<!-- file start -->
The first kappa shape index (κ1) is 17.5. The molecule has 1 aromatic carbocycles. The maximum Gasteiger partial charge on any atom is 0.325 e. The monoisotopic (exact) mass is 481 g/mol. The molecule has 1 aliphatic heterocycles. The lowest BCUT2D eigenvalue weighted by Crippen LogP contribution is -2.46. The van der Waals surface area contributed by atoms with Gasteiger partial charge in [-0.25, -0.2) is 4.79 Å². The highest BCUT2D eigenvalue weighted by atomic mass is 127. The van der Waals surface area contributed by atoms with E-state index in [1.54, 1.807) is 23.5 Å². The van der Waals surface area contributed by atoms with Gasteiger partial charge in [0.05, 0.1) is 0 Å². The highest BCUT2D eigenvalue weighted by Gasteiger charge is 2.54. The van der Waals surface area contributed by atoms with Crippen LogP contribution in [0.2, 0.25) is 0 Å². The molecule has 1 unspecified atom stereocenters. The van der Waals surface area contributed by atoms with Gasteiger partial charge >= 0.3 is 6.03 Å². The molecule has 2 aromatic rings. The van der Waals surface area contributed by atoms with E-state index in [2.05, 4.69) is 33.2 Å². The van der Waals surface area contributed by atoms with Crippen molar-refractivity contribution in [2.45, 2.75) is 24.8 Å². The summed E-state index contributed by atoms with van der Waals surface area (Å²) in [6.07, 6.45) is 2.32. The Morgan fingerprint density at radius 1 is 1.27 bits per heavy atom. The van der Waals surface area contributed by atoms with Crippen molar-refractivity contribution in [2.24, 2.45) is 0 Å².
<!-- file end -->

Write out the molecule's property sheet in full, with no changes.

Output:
The first kappa shape index (κ1) is 17.5. The molecule has 1 aromatic carbocycles. The maximum Gasteiger partial charge on any atom is 0.325 e. The monoisotopic (exact) mass is 481 g/mol. The molecule has 1 aliphatic heterocycles. The lowest BCUT2D eigenvalue weighted by Crippen LogP contribution is -2.46. The van der Waals surface area contributed by atoms with Gasteiger partial charge in [-0.25, -0.2) is 4.79 Å². The highest BCUT2D eigenvalue weighted by atomic mass is 127. The van der Waals surface area contributed by atoms with E-state index in [1.54, 1.807) is 23.5 Å². The van der Waals surface area contributed by atoms with Gasteiger partial charge in [0.05, 0.1) is 0 Å². The highest BCUT2D eigenvalue weighted by Gasteiger charge is 2.54. The van der Waals surface area contributed by atoms with Crippen LogP contribution in [0.2, 0.25) is 0 Å². The molecule has 1 unspecified atom stereocenters. The van der Waals surface area contributed by atoms with Gasteiger partial charge >= 0.3 is 6.03 Å². The molecule has 2 aromatic rings. The van der Waals surface area contributed by atoms with E-state index in [2.05, 4.69) is 33.2 Å². The van der Waals surface area contributed by atoms with Crippen molar-refractivity contribution in [2.45, 2.75) is 24.8 Å². The summed E-state index contributed by atoms with van der Waals surface area (Å²) in [6.07, 6.45) is 2.32. The Morgan fingerprint density at radius 1 is 1.27 bits per heavy atom. The van der Waals surface area contributed by atoms with Crippen molar-refractivity contribution in [2.24, 2.45) is 0 Å².